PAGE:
Archive for Wednesday, August 27, 2003

City OKs zoning for 27 acres

Nearby residents upset by density of proposal

August 27, 2003

Tonganoxie City Council's approval Monday night of a controversial rezoning on the west side of Smiley Road north of Hatchell Road drew strong criticism from neighbors.

"I'm very disappointed," said Alice Moore outside city hall minutes after the council made its decision. "We're not against development, just different rezoning."

Moore initially voiced her displeasure during the meeting when votes were tallied on a request to rezone 27 acres owned by developer Greg Ward.

The rezoning passed on a 5-0 vote, with council member Kathy Graveman abstaining. Mayor Dave Taylor also voted because a protest petition was filed against the rezoning, meaning a super majority was needed. Council member Velda Roberts, who sits next to Graveman on the council, was surprised by Graveman's decision and said something to her. At that point Moore stood up and said Roberts shouldn't influence other members' decisions.

Roberts, though, said she was asking Graveman whether she could abstain without a reason, such as conflict of interest.

"I didn't try to sway her," Roberts said. "You are incorrect."

After the decision, Moore still was visibly upset with the situation.

"That's swaying another council member's decision and that's not how a council should be run," Moore said.

Graveman said after the meeting that she abstained because minutes were not yet approved from the last planning commission meeting when that board unanimously approved Ward's rezoning. Minutes likely would have been approved during next Wednesday's planning commission meeting.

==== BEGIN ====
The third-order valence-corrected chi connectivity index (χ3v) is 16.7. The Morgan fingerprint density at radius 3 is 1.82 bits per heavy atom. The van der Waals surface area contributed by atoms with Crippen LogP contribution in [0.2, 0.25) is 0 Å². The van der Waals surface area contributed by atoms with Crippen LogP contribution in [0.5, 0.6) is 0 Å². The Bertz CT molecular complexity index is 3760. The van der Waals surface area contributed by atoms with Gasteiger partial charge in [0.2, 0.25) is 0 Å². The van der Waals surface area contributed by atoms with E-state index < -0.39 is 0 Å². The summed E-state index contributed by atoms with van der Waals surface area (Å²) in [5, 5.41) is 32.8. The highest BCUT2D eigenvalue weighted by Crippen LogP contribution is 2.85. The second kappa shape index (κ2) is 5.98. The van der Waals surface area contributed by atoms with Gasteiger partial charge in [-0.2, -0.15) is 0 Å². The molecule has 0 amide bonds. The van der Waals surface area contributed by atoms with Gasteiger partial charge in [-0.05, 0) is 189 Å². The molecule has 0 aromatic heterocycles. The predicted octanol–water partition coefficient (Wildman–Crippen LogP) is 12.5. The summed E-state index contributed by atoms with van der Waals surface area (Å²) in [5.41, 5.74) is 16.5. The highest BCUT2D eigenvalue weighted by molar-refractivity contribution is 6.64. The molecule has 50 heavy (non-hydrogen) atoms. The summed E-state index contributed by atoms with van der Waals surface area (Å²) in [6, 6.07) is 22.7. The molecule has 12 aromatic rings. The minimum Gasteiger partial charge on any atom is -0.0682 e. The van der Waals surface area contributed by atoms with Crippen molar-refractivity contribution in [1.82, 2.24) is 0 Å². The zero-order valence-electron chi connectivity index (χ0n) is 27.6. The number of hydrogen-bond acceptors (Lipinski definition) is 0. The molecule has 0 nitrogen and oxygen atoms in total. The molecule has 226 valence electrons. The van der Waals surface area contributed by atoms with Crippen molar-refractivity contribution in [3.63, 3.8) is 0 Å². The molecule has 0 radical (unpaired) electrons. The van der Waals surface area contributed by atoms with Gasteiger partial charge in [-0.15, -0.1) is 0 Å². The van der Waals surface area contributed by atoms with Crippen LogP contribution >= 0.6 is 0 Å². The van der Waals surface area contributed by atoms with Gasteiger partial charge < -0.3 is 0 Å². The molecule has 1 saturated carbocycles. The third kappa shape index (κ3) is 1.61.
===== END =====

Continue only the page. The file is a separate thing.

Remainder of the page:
"We didn't have planning and zoning minutes," Graveman said. "I was uncomfortable because we hadn't reviewed them."

Ward, however, said he was confident the council would follow the planning commission's recommendation.

"We felt good that the city would uphold that," Ward said. "Our attitude all along is to be good neighbors and unite in harmony in the neighborhood."

Ward said he has kept neighbors of the proposed development informed since first formalizing the project.

Before the council voted Monday, Mayor Dave Taylor limited public comment on the controversial issue, saying the council would hear only from Pete Heaven, an Overland Park attorney for neighbors of the development, and Jane M. Eldredge, Lawrence, who is Ward's attorney.

In his statements, Heaven said that his clients weren't anti-development, but that Tonganoxie needed to have thoughtful, controlled growth.

The council rezoned all of the 27 acres that Ward owns in the area along Smiley Road. Heaven said he was concerned with 1,000-square-foot houses being placed on 6,000-foot lots.

"What do they really plan to do?" Heaven asked the council.

Heaven said that the proposed district also would be detrimental to proper growth.

"RSF is the worst of all worlds," Heaven said. "It's the highest density Tonganoxie allows."

Neighbors opposed to the development signed a protest petition and it was hand-delivered Aug. 14 by David E. Waters, another attorney in the same firm as Heaven -- Lathrop and Gage.

Basically, neighbors who are against the development don't want that type of residential district.

"You can put a Quick Trip on a commercial site and you can put an office building on a commercial site," Waters said. "Which do you want to live next to? The office building."

In an original plan, Ward wanted multi-family townhomes with an empty-nester community in mind. Neighbors, though, voiced strong displeasure for the plan. Ward then proposed the current project -- single-family garden-style homes with an empty-nester development still in mind.

When Eldredge spoke to the council, she said the development could better the entire city, explaining that a lift station would be built, not only to provide sewer lines for Ward's development but for future developments.

"It's time to re-district this property to more urban uses," Eldredge said. "It is the right thing to do to act in a reasonable matter and not to change a thought-out recommendation from your planning commission and staff."

The neighborhood group has 30 days to appeal the decision to district court.

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